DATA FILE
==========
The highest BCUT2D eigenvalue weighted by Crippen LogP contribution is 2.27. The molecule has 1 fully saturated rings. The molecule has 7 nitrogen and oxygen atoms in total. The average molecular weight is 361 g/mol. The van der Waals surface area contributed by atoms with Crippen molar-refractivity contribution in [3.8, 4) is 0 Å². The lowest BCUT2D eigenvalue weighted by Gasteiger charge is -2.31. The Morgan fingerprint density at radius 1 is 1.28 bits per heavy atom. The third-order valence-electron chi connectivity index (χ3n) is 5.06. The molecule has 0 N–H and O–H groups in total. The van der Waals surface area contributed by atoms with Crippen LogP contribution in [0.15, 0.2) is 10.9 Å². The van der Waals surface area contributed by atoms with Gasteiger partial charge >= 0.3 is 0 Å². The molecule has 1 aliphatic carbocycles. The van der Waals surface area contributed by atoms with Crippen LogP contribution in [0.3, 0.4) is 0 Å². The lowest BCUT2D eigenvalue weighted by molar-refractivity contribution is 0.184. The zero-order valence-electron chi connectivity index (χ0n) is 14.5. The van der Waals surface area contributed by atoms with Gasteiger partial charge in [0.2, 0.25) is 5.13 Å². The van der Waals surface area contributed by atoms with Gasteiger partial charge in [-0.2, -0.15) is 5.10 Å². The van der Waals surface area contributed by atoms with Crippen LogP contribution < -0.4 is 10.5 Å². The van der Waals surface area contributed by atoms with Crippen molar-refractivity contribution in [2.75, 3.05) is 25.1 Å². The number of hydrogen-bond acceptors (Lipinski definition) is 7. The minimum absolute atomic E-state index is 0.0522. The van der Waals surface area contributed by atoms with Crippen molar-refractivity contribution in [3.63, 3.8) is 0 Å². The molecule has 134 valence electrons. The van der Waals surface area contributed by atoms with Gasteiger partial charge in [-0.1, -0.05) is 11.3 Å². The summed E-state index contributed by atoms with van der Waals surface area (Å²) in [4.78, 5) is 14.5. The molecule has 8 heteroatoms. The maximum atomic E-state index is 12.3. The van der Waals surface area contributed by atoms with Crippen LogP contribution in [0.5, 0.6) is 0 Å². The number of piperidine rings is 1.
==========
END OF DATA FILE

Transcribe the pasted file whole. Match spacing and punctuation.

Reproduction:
The highest BCUT2D eigenvalue weighted by Crippen LogP contribution is 2.27. The molecule has 1 fully saturated rings. The molecule has 7 nitrogen and oxygen atoms in total. The average molecular weight is 361 g/mol. The van der Waals surface area contributed by atoms with Crippen molar-refractivity contribution in [3.8, 4) is 0 Å². The lowest BCUT2D eigenvalue weighted by Gasteiger charge is -2.31. The Morgan fingerprint density at radius 1 is 1.28 bits per heavy atom. The third-order valence-electron chi connectivity index (χ3n) is 5.06. The molecule has 0 N–H and O–H groups in total. The van der Waals surface area contributed by atoms with Crippen LogP contribution in [0.15, 0.2) is 10.9 Å². The van der Waals surface area contributed by atoms with Gasteiger partial charge >= 0.3 is 0 Å². The molecule has 1 aliphatic carbocycles. The van der Waals surface area contributed by atoms with Crippen LogP contribution in [0.3, 0.4) is 0 Å². The lowest BCUT2D eigenvalue weighted by molar-refractivity contribution is 0.184. The zero-order valence-electron chi connectivity index (χ0n) is 14.5. The van der Waals surface area contributed by atoms with Gasteiger partial charge in [0.2, 0.25) is 5.13 Å². The van der Waals surface area contributed by atoms with Gasteiger partial charge in [-0.2, -0.15) is 5.10 Å². The van der Waals surface area contributed by atoms with Crippen LogP contribution < -0.4 is 10.5 Å². The van der Waals surface area contributed by atoms with Crippen molar-refractivity contribution in [2.75, 3.05) is 25.1 Å². The number of hydrogen-bond acceptors (Lipinski definition) is 7. The minimum absolute atomic E-state index is 0.0522. The van der Waals surface area contributed by atoms with Crippen molar-refractivity contribution in [3.63, 3.8) is 0 Å². The molecule has 134 valence electrons. The van der Waals surface area contributed by atoms with Gasteiger partial charge in [-0.1, -0.05) is 11.3 Å². The summed E-state index contributed by atoms with van der Waals surface area (Å²) in [4.78, 5) is 14.5. The molecule has 8 heteroatoms. The maximum atomic E-state index is 12.3. The van der Waals surface area contributed by atoms with Crippen LogP contribution in [0.5, 0.6) is 0 Å². The number of piperidine rings is 1.